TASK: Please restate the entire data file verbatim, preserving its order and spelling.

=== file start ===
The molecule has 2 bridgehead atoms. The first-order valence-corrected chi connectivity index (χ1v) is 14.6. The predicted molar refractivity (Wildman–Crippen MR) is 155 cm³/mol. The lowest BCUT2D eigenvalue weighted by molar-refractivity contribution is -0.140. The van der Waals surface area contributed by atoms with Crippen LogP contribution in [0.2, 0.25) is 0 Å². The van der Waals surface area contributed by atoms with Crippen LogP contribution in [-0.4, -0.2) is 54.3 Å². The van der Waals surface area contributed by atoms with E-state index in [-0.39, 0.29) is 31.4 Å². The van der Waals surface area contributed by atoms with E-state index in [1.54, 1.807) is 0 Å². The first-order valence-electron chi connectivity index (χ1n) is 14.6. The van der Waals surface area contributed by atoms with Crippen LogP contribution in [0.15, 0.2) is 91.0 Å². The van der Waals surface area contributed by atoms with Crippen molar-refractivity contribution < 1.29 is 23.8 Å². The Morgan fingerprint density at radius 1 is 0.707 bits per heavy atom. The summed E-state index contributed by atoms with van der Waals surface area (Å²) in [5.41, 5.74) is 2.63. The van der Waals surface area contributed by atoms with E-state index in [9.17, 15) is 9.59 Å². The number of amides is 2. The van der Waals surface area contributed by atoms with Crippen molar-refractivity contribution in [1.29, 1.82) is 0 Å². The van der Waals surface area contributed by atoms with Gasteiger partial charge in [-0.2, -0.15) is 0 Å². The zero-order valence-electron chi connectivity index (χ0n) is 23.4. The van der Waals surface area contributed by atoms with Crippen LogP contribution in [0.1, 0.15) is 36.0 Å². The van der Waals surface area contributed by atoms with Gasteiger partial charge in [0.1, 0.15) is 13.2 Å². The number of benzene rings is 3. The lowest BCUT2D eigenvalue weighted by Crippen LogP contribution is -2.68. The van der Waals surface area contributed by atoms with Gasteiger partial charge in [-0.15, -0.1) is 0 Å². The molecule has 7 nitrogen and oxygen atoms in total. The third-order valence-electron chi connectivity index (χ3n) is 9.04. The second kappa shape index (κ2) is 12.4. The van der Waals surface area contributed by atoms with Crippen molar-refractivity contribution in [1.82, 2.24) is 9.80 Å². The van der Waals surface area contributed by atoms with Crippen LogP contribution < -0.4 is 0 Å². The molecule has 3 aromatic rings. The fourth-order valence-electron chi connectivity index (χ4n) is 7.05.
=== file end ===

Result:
The molecule has 2 bridgehead atoms. The first-order valence-corrected chi connectivity index (χ1v) is 14.6. The predicted molar refractivity (Wildman–Crippen MR) is 155 cm³/mol. The lowest BCUT2D eigenvalue weighted by molar-refractivity contribution is -0.140. The van der Waals surface area contributed by atoms with Crippen LogP contribution in [0.2, 0.25) is 0 Å². The van der Waals surface area contributed by atoms with Crippen LogP contribution in [-0.4, -0.2) is 54.3 Å². The van der Waals surface area contributed by atoms with E-state index in [-0.39, 0.29) is 31.4 Å². The van der Waals surface area contributed by atoms with E-state index in [1.54, 1.807) is 0 Å². The first-order valence-electron chi connectivity index (χ1n) is 14.6. The van der Waals surface area contributed by atoms with Crippen LogP contribution in [0.15, 0.2) is 91.0 Å². The van der Waals surface area contributed by atoms with Crippen molar-refractivity contribution < 1.29 is 23.8 Å². The Morgan fingerprint density at radius 1 is 0.707 bits per heavy atom. The summed E-state index contributed by atoms with van der Waals surface area (Å²) in [5.41, 5.74) is 2.63. The van der Waals surface area contributed by atoms with E-state index in [9.17, 15) is 9.59 Å². The number of amides is 2. The van der Waals surface area contributed by atoms with Crippen molar-refractivity contribution in [1.29, 1.82) is 0 Å². The van der Waals surface area contributed by atoms with Gasteiger partial charge in [-0.2, -0.15) is 0 Å². The zero-order valence-electron chi connectivity index (χ0n) is 23.4. The van der Waals surface area contributed by atoms with Crippen LogP contribution in [0.1, 0.15) is 36.0 Å². The van der Waals surface area contributed by atoms with Gasteiger partial charge in [0.1, 0.15) is 13.2 Å². The number of benzene rings is 3. The lowest BCUT2D eigenvalue weighted by Crippen LogP contribution is -2.68. The van der Waals surface area contributed by atoms with Gasteiger partial charge in [-0.15, -0.1) is 0 Å². The molecule has 7 nitrogen and oxygen atoms in total. The third-order valence-electron chi connectivity index (χ3n) is 9.04. The second kappa shape index (κ2) is 12.4. The van der Waals surface area contributed by atoms with Crippen molar-refractivity contribution in [1.82, 2.24) is 9.80 Å². The van der Waals surface area contributed by atoms with Crippen LogP contribution < -0.4 is 0 Å². The molecule has 3 aromatic rings. The fourth-order valence-electron chi connectivity index (χ4n) is 7.05.